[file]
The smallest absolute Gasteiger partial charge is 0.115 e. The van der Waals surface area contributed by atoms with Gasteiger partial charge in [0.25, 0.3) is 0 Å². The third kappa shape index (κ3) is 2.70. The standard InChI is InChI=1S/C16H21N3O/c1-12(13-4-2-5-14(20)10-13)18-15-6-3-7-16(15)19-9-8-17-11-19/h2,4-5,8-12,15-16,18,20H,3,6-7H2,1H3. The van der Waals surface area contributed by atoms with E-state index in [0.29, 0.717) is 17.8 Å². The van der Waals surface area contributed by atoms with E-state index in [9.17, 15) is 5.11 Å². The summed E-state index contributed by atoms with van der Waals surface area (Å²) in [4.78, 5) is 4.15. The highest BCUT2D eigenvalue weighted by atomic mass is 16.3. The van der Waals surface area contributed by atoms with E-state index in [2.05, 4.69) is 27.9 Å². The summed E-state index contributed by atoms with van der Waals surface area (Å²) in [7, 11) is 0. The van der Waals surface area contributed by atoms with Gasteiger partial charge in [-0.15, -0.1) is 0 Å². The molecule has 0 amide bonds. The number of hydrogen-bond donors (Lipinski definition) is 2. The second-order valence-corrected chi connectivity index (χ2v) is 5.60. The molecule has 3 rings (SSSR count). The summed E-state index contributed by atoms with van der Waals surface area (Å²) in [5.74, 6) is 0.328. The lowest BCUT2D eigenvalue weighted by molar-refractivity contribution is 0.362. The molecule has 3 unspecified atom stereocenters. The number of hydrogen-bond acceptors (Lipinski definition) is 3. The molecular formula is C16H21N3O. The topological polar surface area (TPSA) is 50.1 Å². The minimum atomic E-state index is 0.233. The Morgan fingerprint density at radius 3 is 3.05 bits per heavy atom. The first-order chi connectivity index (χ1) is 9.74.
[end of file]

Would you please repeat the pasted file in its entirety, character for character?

The smallest absolute Gasteiger partial charge is 0.115 e. The van der Waals surface area contributed by atoms with Gasteiger partial charge in [0.25, 0.3) is 0 Å². The third kappa shape index (κ3) is 2.70. The standard InChI is InChI=1S/C16H21N3O/c1-12(13-4-2-5-14(20)10-13)18-15-6-3-7-16(15)19-9-8-17-11-19/h2,4-5,8-12,15-16,18,20H,3,6-7H2,1H3. The van der Waals surface area contributed by atoms with E-state index in [0.29, 0.717) is 17.8 Å². The van der Waals surface area contributed by atoms with E-state index in [9.17, 15) is 5.11 Å². The summed E-state index contributed by atoms with van der Waals surface area (Å²) in [4.78, 5) is 4.15. The highest BCUT2D eigenvalue weighted by atomic mass is 16.3. The van der Waals surface area contributed by atoms with E-state index in [2.05, 4.69) is 27.9 Å². The summed E-state index contributed by atoms with van der Waals surface area (Å²) in [7, 11) is 0. The van der Waals surface area contributed by atoms with Gasteiger partial charge in [-0.15, -0.1) is 0 Å². The molecule has 0 amide bonds. The number of hydrogen-bond donors (Lipinski definition) is 2. The second-order valence-corrected chi connectivity index (χ2v) is 5.60. The molecule has 3 rings (SSSR count). The summed E-state index contributed by atoms with van der Waals surface area (Å²) in [5.74, 6) is 0.328. The lowest BCUT2D eigenvalue weighted by molar-refractivity contribution is 0.362. The molecule has 3 unspecified atom stereocenters. The number of hydrogen-bond acceptors (Lipinski definition) is 3. The molecular formula is C16H21N3O. The topological polar surface area (TPSA) is 50.1 Å². The minimum atomic E-state index is 0.233. The Morgan fingerprint density at radius 3 is 3.05 bits per heavy atom. The first-order chi connectivity index (χ1) is 9.74.